Indian Basket Grass

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Alyce Taylor

Joined December 2008

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Sizing Information

Small 8.0" x 12.0"
Medium 12.0" x 18.0"
Large 16.0" x 24.0"
Note: Image size. Matboard and frame increase size of final product

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  • Custom-made box or flat frame styles
  • High-quality timber frame finishes to suit your decor
  • Premium Perspex - clearer and lighter than glass
  • Exhibition quality box or flat frame styles

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Artist's Description

Featured in Wildflowers of North America on September 9th, 2011.

A photo of indian basket grass taken at Waterton Lakes National Park, Alberta Canada.

Canon EOS 50D
Focal length:33 mm
Exposure:1/50 at f/4.5
ISO: 1600


Xerophyllum tenax is a grasslike perennial in the family Melanthiaceae, closely related to lilies. It is known by several common names, including bear grass, squaw grass, soap grass, quip-quip, and Indian basket grass.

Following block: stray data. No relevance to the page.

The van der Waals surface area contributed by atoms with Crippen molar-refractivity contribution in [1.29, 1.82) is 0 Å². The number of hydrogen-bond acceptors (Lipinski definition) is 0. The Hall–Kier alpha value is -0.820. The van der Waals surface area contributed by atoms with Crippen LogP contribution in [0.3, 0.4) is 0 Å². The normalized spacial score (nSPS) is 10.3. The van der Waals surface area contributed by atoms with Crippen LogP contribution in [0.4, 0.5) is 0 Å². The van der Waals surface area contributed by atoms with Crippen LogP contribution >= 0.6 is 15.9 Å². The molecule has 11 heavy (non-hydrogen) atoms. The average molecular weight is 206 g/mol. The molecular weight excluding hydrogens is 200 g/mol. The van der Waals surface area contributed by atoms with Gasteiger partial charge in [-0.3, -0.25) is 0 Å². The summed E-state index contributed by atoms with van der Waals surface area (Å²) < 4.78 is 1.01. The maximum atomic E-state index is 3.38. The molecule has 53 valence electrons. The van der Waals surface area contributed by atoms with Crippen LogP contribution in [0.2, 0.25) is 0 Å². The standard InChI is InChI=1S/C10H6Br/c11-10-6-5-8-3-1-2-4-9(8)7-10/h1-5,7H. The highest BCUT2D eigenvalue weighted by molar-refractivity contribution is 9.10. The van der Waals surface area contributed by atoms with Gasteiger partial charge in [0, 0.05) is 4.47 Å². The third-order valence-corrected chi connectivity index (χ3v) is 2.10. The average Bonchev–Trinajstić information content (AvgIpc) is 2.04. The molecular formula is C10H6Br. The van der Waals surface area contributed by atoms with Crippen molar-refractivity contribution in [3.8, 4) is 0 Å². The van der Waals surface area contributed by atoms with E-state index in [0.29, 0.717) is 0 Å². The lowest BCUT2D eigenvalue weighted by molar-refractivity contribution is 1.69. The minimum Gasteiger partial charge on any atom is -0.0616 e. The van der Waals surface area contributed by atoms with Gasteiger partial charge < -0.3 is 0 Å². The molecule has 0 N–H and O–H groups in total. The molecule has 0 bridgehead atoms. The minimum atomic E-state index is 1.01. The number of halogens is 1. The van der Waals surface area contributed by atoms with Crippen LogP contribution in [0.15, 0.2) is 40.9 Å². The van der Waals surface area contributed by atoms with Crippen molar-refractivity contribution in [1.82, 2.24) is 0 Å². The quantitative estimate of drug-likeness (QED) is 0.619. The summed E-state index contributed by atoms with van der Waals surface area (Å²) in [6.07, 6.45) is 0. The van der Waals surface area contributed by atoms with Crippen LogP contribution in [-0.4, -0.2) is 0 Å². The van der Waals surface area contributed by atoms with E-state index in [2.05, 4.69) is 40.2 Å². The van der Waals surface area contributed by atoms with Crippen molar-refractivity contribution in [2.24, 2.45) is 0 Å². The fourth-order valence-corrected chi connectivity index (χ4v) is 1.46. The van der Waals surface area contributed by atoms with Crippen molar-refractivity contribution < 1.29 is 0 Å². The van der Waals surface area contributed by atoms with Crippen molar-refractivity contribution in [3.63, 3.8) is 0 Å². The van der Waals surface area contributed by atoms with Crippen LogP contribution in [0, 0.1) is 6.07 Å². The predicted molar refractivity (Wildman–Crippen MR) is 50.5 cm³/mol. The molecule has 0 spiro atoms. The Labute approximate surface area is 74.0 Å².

It can grow to 15-150 cm in height and grows in bunches with the leaves wrapped around and extending from a small stem at ground level. The leaves are 30-100 cm long and 2-6 mm wide, dull olive green with toothed edges. The slightly fragrant white flowers emerge from a tall stalk that bolts from the base. When the flowers are in bloom they are tightly packed at the tip of the stalk like an upright club. The plant is found mostly in western North America from British Columbia south to California and east to Wyoming, in subalpine meadows and coastal mountains, and also on low ground in the California coastal fog belt. It is common on the Olympic Peninsula and in the Cascades, northern Sierra Nevada and Rockies.

X. tenax is an important part of the fire ecology of regions where it is native. It has rhizomes which survive fire that clears dead and dying plant matter from the surface of the ground. The plant thrives with periodic burns and is often the first plant to sprout in a scorched area.

This species was long used by Native Americans who wove it into baskets. Its fibrous leaves, which turn from green to white as they dry, are tough, durable, and easily dyed and manipulated into tight waterproof weaves.
Source: Wikapedia

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